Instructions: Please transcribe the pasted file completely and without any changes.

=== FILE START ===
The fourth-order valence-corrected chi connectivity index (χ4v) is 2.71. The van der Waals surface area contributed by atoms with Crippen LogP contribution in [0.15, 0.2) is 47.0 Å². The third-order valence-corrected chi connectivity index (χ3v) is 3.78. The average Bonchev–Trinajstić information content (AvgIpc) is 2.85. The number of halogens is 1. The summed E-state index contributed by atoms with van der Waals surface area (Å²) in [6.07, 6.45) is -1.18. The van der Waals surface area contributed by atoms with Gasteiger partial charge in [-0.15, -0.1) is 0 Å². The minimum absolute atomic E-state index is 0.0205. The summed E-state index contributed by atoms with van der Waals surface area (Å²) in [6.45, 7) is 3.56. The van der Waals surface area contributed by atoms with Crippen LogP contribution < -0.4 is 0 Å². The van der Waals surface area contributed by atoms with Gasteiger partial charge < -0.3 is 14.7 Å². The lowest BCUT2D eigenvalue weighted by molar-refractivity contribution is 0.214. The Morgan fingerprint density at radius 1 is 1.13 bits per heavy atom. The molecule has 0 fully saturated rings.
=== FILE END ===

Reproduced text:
The fourth-order valence-corrected chi connectivity index (χ4v) is 2.71. The van der Waals surface area contributed by atoms with Crippen LogP contribution in [0.15, 0.2) is 47.0 Å². The third-order valence-corrected chi connectivity index (χ3v) is 3.78. The average Bonchev–Trinajstić information content (AvgIpc) is 2.85. The number of halogens is 1. The summed E-state index contributed by atoms with van der Waals surface area (Å²) in [6.07, 6.45) is -1.18. The van der Waals surface area contributed by atoms with Gasteiger partial charge in [-0.15, -0.1) is 0 Å². The minimum absolute atomic E-state index is 0.0205. The summed E-state index contributed by atoms with van der Waals surface area (Å²) in [6.45, 7) is 3.56. The van der Waals surface area contributed by atoms with Crippen LogP contribution < -0.4 is 0 Å². The van der Waals surface area contributed by atoms with Gasteiger partial charge < -0.3 is 14.7 Å². The lowest BCUT2D eigenvalue weighted by molar-refractivity contribution is 0.214. The Morgan fingerprint density at radius 1 is 1.13 bits per heavy atom. The molecule has 0 fully saturated rings.